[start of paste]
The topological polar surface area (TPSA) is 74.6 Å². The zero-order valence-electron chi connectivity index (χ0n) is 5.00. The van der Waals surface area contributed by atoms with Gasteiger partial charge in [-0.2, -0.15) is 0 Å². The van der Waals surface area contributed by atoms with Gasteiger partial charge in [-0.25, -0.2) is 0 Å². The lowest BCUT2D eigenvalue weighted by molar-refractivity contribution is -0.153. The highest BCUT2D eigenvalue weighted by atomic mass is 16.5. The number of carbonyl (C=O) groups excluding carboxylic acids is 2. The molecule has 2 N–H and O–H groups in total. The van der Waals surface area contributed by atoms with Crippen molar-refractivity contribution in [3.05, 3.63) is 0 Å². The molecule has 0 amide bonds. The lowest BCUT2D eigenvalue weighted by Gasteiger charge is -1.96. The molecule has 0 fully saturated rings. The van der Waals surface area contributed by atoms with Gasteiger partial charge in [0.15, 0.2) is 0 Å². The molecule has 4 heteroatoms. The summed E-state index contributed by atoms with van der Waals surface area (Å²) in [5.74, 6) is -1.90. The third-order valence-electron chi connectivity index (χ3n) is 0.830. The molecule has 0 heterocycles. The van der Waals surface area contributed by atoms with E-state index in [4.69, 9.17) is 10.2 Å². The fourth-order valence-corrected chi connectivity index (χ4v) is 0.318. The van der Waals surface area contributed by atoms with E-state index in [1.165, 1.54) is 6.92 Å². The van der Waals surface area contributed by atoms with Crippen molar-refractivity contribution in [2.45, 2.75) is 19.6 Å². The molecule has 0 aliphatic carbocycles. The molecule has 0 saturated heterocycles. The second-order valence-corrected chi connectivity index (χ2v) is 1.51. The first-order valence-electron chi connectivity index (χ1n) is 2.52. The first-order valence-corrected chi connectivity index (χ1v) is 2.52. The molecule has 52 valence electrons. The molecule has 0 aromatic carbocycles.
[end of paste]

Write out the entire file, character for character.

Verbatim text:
The topological polar surface area (TPSA) is 74.6 Å². The zero-order valence-electron chi connectivity index (χ0n) is 5.00. The van der Waals surface area contributed by atoms with Gasteiger partial charge in [-0.2, -0.15) is 0 Å². The van der Waals surface area contributed by atoms with Gasteiger partial charge in [-0.25, -0.2) is 0 Å². The lowest BCUT2D eigenvalue weighted by molar-refractivity contribution is -0.153. The highest BCUT2D eigenvalue weighted by atomic mass is 16.5. The number of carbonyl (C=O) groups excluding carboxylic acids is 2. The molecule has 2 N–H and O–H groups in total. The van der Waals surface area contributed by atoms with Crippen molar-refractivity contribution in [3.05, 3.63) is 0 Å². The molecule has 0 amide bonds. The lowest BCUT2D eigenvalue weighted by Gasteiger charge is -1.96. The molecule has 0 fully saturated rings. The van der Waals surface area contributed by atoms with Gasteiger partial charge in [0.15, 0.2) is 0 Å². The molecule has 4 heteroatoms. The summed E-state index contributed by atoms with van der Waals surface area (Å²) in [5.74, 6) is -1.90. The third-order valence-electron chi connectivity index (χ3n) is 0.830. The molecule has 0 heterocycles. The van der Waals surface area contributed by atoms with E-state index in [4.69, 9.17) is 10.2 Å². The fourth-order valence-corrected chi connectivity index (χ4v) is 0.318. The van der Waals surface area contributed by atoms with E-state index in [1.165, 1.54) is 6.92 Å². The van der Waals surface area contributed by atoms with Crippen molar-refractivity contribution in [2.45, 2.75) is 19.6 Å². The molecule has 0 aliphatic carbocycles. The molecule has 0 saturated heterocycles. The second-order valence-corrected chi connectivity index (χ2v) is 1.51. The first-order valence-electron chi connectivity index (χ1n) is 2.52. The first-order valence-corrected chi connectivity index (χ1v) is 2.52. The molecule has 52 valence electrons. The molecule has 0 aromatic carbocycles.